While somewhat out of the lane of employment law, this Title III ADA case - about whether a restaurant ought to have accommodated a parent's request to allow a child to bring his own food on a field trip - has some good general lessons for disability-discrimination law.
The Fourth Circuit holds (2-1) that there was sufficient evidence for a jury to find liability under the ADEA for a 60-year-old plaintiff with over 30 years of service fired for an arguable, possibly spurious reason. The panel majority uses the occasion to tweak the oft-cited truism that courts do not sit as "super-personnel departments."
The Fourth Circuit, while mostly affirming summary judgment, holds that the plaintiff - a former employee of the Office of the Director of National Intelligence - presented a genuine dispute of material fact on a claim of interference with Family and Medical Leave Act rights. The plaintiff complained that the agency failed to notify her of the right to medical leave when she presented as depressed in the workplace, complained about depression, and requested leave.
As often as discrimination cases turn on hostility towards protected-class employees, it pays to remember that the same laws apply no less to discrimination motivated by other reasons, such as misguided paternalism. Here, the Fourth Circuit sends a case back for a trial where a hospital believed that 28-year-veteran employee could no longer safely navigate its campus.
The Fourth Circuit cautions employees (and their counsel) that taking actions to support an EEOC charge are not "protected activities" under the "participation" clause of Title VII's anti-retaliation section if they violate state law. Here, the court affirms summary judgment in a case where the employee copied and delivered confidential personnel files to the EEOC, in violation of North Carolina law.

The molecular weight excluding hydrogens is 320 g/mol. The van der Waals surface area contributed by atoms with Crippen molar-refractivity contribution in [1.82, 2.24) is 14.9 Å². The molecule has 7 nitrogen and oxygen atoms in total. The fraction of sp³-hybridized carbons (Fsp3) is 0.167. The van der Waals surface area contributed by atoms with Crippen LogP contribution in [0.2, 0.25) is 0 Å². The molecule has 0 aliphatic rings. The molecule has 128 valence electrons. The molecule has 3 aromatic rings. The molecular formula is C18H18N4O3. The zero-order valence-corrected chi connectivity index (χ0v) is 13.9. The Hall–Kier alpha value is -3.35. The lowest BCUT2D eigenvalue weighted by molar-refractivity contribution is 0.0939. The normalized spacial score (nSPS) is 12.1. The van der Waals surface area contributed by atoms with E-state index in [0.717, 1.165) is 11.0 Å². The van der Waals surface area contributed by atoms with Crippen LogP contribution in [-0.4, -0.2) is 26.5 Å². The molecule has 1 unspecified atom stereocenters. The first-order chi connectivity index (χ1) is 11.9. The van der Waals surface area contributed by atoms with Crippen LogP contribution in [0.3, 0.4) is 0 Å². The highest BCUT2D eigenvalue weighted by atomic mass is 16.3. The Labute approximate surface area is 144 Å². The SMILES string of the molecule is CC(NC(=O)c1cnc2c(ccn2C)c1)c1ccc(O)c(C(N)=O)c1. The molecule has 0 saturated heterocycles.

The Fourth Circuit reverses summary judgment in a Title VII retaliation case, where the plaintiff's direct boss allegedly declared that she "wanted someone of a different race" in the job, then proceeded to subject her to "constant surveillance, badgering, and criticism." When the plaintiff "told the City that she intended to file a formal grievance" about the hostile work environment, the defendant fired the plaintiff the very next day.
The panel majority reverses and remands judgment for the state in an Equal Pay Act case. It agrees with the Third and Tenth Circuits that the employer's burden on its affirmative defense is to show not only that a "factor other than sex" could have motivated a pay differential, but actually did motivate it. The dissenting judge would impose a higher burden of proof on the EEOC when it enforces the EPA against a state agency, citing the Tenth Amendment.
The fourth Circuit affirms a jury verdict and back-pay relief of $586,860 in favor of the EEOC, in a Title VII religious accommodation case where the employer stubbornly "belie[ved] that it could rely on its own understanding of scripture to limit the scope of the accommodation it offered" an employee who, because of his Christian faith, refused to use a hand scanner.
An Arab-American Muslim woman from Morocco alleges that she suffered years of ethnic and religious harassment by the company's Chief Financial Officer, and was then fired 75 minutes after complaining about it. The fourth Circuit reverses summary judgment on her Title VII and § 1981 complaint, in a blockbuster, 46-page opinion that straightens out several wrong turns that district courts take when ruling on dispositive motions.